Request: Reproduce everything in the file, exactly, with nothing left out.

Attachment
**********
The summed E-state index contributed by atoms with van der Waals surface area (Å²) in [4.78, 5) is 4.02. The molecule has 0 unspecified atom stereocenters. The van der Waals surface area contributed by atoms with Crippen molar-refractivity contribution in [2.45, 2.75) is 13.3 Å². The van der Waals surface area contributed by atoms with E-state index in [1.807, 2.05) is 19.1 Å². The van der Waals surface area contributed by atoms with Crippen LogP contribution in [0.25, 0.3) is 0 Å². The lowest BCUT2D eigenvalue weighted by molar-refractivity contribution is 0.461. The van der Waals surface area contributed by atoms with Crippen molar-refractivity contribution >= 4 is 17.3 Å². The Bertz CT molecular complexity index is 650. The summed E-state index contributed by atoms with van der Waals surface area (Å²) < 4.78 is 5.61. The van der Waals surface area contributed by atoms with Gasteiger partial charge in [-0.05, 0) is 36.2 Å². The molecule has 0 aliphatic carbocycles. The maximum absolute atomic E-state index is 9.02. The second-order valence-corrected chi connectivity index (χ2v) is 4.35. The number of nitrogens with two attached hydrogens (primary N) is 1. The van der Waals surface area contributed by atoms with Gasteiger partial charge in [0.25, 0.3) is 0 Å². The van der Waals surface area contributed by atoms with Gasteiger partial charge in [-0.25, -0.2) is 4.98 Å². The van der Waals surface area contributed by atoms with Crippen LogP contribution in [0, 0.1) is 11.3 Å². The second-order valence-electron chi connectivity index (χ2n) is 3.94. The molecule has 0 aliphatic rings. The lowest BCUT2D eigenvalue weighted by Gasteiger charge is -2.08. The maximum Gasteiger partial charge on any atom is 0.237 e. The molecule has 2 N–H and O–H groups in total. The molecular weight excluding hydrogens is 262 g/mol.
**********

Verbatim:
The summed E-state index contributed by atoms with van der Waals surface area (Å²) in [4.78, 5) is 4.02. The molecule has 0 unspecified atom stereocenters. The van der Waals surface area contributed by atoms with Crippen molar-refractivity contribution in [2.45, 2.75) is 13.3 Å². The van der Waals surface area contributed by atoms with E-state index in [1.807, 2.05) is 19.1 Å². The van der Waals surface area contributed by atoms with Crippen LogP contribution in [0.25, 0.3) is 0 Å². The lowest BCUT2D eigenvalue weighted by molar-refractivity contribution is 0.461. The van der Waals surface area contributed by atoms with Crippen molar-refractivity contribution >= 4 is 17.3 Å². The Bertz CT molecular complexity index is 650. The summed E-state index contributed by atoms with van der Waals surface area (Å²) < 4.78 is 5.61. The van der Waals surface area contributed by atoms with Gasteiger partial charge in [-0.05, 0) is 36.2 Å². The molecule has 0 aliphatic carbocycles. The maximum absolute atomic E-state index is 9.02. The second-order valence-corrected chi connectivity index (χ2v) is 4.35. The number of nitrogens with two attached hydrogens (primary N) is 1. The van der Waals surface area contributed by atoms with Gasteiger partial charge in [0.25, 0.3) is 0 Å². The van der Waals surface area contributed by atoms with Gasteiger partial charge in [-0.25, -0.2) is 4.98 Å². The van der Waals surface area contributed by atoms with Crippen LogP contribution in [0, 0.1) is 11.3 Å². The second-order valence-electron chi connectivity index (χ2n) is 3.94. The molecule has 0 aliphatic rings. The lowest BCUT2D eigenvalue weighted by Gasteiger charge is -2.08. The maximum Gasteiger partial charge on any atom is 0.237 e. The molecule has 2 N–H and O–H groups in total. The molecular weight excluding hydrogens is 262 g/mol.